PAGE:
Bulford Road Improvement Scheme

Bulford Road improvements recognised with BREEAM rating of Excellent

Implemented to the local council's high sustainability standards, the improvements made to this Pembrokeshire road scored a BRREAM Infrastructure rating of 82%.


As a single lane road, Bulford Road’s condition made it a particularly difficult route for all road users, including pedestrians and cyclists and those who live in the properties fronting onto the road. Working together to the highest of sustainability standards, the teams scored a BREEAM and Sustainability Strategy Rating rating of Excellent.


Pembrokeshire County Council is the local governing body that’s situated on the south west coast of Wales.


The Bulford Road Improvement project was conceived and designed to provide significant improvements to a single lane road between the Pembrokeshire villages of Tiers Cross and Johnston. As a single lane road, Bulford Road’s condition made it a particularly difficult route for all road users, including pedestrians and cyclists and those who live in the properties fronting onto the road.


Although the old road was narrow with high hedgebanks along the greater part of its length, it was subject to a relatively high proportion of use by heavy goods vehicles. It also served as the major strategic energy sites of Murco Oil Refinery, South Hook LNG site and other development sites located to the west of Milford Haven. The alternative access to these sites is generally via Milford Haven Town Centre and a restricted height bridge.

Sustainability from the start
Pembrokeshire County Council’s Environmental Sustainability Policy was a key driver in the development of the concept design of the project. The objectives of the project were to:

  • Improve traffic efficiency, with the aim of reducing greenhouse gas emissions
  • Enable bus access along the road and thereby promote sustainable transport
  • Utilise local sustainable materials
  • Promote biodiversity
  • Improve the quality of the local built environment, and
  • Minimise the risk of pollution.

Improvements to Bulford Road project were identified as a priority to the Regional Transport Plan for south-west Wales, and as a key mechanism to provide significant contributions to the local economy, community, transport and safety. BREEAM Infrastructure was selected as the tool to both record sustainable aspects of the project and to identify areas for improvement.


Development of the design
Optioning for the project reviewed various strategies to provide the improvements needed to address the issues with the existing road.  The chosen option involved the creation of a new offline road whilst retaining the existing road for local access. This option was supported through considerable stakeholder engagement and consultation, as well as reviews of ecological, heritage, noise, and traffic investigations.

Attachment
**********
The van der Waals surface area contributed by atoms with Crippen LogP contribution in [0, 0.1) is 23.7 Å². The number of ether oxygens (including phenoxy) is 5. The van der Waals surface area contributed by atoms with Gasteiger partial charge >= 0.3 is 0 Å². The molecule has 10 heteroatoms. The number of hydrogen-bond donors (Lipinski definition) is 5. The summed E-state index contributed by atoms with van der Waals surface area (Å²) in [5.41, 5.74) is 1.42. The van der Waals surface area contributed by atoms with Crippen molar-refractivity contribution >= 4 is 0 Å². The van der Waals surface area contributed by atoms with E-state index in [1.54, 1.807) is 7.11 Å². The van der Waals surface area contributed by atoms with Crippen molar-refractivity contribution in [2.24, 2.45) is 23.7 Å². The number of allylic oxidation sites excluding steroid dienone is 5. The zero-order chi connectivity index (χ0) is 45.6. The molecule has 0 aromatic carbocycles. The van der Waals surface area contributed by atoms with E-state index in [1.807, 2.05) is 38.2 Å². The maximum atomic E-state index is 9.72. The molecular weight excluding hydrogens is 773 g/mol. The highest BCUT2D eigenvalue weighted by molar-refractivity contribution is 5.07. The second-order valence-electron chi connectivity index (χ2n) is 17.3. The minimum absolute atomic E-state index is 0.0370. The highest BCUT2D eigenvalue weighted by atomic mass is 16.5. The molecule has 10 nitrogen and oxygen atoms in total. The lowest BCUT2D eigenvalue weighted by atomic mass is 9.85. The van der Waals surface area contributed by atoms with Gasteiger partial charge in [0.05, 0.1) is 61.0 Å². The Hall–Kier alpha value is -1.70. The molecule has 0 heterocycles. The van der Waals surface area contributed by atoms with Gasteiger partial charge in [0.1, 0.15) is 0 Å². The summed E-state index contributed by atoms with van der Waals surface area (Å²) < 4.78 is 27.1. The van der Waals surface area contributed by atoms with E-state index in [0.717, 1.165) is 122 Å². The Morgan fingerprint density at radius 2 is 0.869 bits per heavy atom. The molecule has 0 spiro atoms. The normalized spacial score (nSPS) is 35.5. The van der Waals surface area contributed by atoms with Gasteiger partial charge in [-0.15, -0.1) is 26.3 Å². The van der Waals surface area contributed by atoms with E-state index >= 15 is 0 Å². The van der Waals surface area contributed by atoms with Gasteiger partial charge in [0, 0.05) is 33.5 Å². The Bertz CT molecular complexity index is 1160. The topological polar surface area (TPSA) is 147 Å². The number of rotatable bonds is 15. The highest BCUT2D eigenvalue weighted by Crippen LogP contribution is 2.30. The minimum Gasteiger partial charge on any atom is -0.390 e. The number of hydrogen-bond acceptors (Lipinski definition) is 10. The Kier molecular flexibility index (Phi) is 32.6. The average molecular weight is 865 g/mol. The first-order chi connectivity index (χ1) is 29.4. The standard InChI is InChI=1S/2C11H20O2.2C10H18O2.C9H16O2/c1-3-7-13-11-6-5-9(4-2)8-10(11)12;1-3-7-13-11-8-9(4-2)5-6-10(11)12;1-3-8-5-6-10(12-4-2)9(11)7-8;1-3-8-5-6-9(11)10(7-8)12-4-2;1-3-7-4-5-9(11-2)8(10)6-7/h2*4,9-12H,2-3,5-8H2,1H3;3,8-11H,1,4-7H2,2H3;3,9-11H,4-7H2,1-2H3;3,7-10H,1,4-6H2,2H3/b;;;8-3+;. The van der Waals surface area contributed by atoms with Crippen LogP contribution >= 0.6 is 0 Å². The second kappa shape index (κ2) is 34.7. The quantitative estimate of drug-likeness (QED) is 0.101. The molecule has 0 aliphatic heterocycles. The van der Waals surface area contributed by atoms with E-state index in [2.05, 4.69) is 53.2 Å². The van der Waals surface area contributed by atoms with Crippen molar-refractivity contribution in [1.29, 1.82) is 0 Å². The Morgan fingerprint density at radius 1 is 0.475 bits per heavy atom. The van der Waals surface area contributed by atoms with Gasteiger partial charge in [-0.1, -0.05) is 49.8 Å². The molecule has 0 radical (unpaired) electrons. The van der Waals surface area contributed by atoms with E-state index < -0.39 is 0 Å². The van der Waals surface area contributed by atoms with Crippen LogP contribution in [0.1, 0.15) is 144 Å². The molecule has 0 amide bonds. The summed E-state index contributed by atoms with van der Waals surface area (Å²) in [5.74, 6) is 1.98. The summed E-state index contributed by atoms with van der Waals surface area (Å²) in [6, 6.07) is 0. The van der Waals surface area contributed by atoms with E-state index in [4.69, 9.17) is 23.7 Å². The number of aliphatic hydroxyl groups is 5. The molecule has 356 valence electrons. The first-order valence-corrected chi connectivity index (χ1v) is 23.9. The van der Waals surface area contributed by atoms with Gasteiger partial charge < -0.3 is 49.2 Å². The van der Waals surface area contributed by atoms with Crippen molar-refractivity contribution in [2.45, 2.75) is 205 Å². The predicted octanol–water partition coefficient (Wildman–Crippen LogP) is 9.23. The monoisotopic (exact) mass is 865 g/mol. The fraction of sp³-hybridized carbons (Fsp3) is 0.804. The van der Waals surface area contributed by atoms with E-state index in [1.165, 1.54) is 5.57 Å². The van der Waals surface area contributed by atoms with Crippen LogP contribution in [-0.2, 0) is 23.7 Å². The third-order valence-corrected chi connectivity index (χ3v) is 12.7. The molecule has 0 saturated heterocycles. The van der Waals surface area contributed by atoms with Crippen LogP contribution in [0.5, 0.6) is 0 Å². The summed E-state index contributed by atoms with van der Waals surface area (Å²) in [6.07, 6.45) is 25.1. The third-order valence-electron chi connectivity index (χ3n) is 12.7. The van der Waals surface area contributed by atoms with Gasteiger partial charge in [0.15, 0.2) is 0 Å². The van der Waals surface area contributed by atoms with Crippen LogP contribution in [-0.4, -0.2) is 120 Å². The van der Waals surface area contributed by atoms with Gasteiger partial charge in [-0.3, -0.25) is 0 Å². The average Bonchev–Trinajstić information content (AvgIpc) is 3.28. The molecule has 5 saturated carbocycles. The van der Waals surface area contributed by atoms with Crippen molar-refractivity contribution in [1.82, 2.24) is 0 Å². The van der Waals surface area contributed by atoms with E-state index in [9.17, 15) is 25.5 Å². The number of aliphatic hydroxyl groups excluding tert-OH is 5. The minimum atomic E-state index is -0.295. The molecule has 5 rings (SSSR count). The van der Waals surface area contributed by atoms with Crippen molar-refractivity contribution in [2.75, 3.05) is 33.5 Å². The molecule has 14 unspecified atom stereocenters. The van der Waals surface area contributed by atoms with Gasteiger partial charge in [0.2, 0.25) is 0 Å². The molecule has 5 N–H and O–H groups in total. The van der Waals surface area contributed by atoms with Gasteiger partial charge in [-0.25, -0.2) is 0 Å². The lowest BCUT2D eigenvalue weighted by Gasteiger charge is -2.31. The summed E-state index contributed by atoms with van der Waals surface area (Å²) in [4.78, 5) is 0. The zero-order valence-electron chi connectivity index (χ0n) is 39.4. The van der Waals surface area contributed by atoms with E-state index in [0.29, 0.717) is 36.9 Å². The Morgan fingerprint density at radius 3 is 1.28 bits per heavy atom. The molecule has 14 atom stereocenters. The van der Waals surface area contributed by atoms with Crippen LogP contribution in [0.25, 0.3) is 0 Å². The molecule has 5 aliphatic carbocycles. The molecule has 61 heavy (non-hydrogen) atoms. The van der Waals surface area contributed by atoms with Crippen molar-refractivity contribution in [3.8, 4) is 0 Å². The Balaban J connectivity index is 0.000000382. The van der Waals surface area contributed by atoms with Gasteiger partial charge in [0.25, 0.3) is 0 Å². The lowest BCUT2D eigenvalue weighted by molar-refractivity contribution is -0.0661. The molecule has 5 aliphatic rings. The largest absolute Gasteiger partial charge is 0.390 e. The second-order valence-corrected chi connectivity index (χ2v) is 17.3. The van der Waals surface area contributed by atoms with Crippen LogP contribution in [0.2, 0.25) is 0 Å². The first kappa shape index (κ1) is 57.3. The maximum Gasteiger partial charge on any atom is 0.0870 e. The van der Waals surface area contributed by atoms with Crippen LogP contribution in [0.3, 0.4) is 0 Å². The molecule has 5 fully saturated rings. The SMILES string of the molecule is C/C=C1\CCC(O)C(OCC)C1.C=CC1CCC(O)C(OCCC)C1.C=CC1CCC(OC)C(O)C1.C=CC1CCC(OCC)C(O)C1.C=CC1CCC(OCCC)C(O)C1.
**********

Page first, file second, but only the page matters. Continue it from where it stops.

Improvements to Bulford Road were identified as being of strategic importance in the context of carrying trunk road traffic to nationally important energy sites and other developments. It also contributes to strategic priorities set out in various national, regional and local level policies.

The project was designed to provide considerable improvements to the existing road link, and consequently to the surrounding area, by alleviating existing constraints within the route.  The scheme provides improvements to a 2.7km section of road including:

  • A new 7.3m wide carriageway with 3.5m verges
  • A shared cycleway and footpath to the northern side of the carriageway. This runs from the junction with the A4076 in the east, to a point where it diverts onto the bypassed section of Bulford Road to the east of Tiers Cross.  The new shared use route links with the National Cycle Network (Route 4 Celtic Trail)
  • New roundabout junctions constructed at each end of the realigned road


Ecological enhancements
Whilst the project has required the construction of a new road, measures have been taken where possible to provide ecological enhancements and improve the overall biodiversity of the project area. Some top examples of this included:

  • The 1.7 km of species rich hedgerow lost as a result of the project was replaced with 3.6 km
  • New woodland was created
  • A sustainable drainage system was implemented with the creation of new ponds
  • Three mammal underpasses were created for badgers and otters. (And indications post-construction are that these underpasses are being used)
  • The stream culvert under the road was oversized to allow access through it for foraging bats
  • Measures were taken during construction to maintain foraging corridors for bats through the creation of temporary hedgebanks using cut vegetation

Summary for Case Studies


Pembrokeshire County Council
Atkins Ltd and Ramboll UK
Alun Griffiths (Contractors) Ltd
Colin Cartwright and Julian Gregory
Gemma Fenn
BREEAM Infrastructure rating:
Excellent (82.0%)
Sustainability Strategy rating:
Excellent (93.3%)

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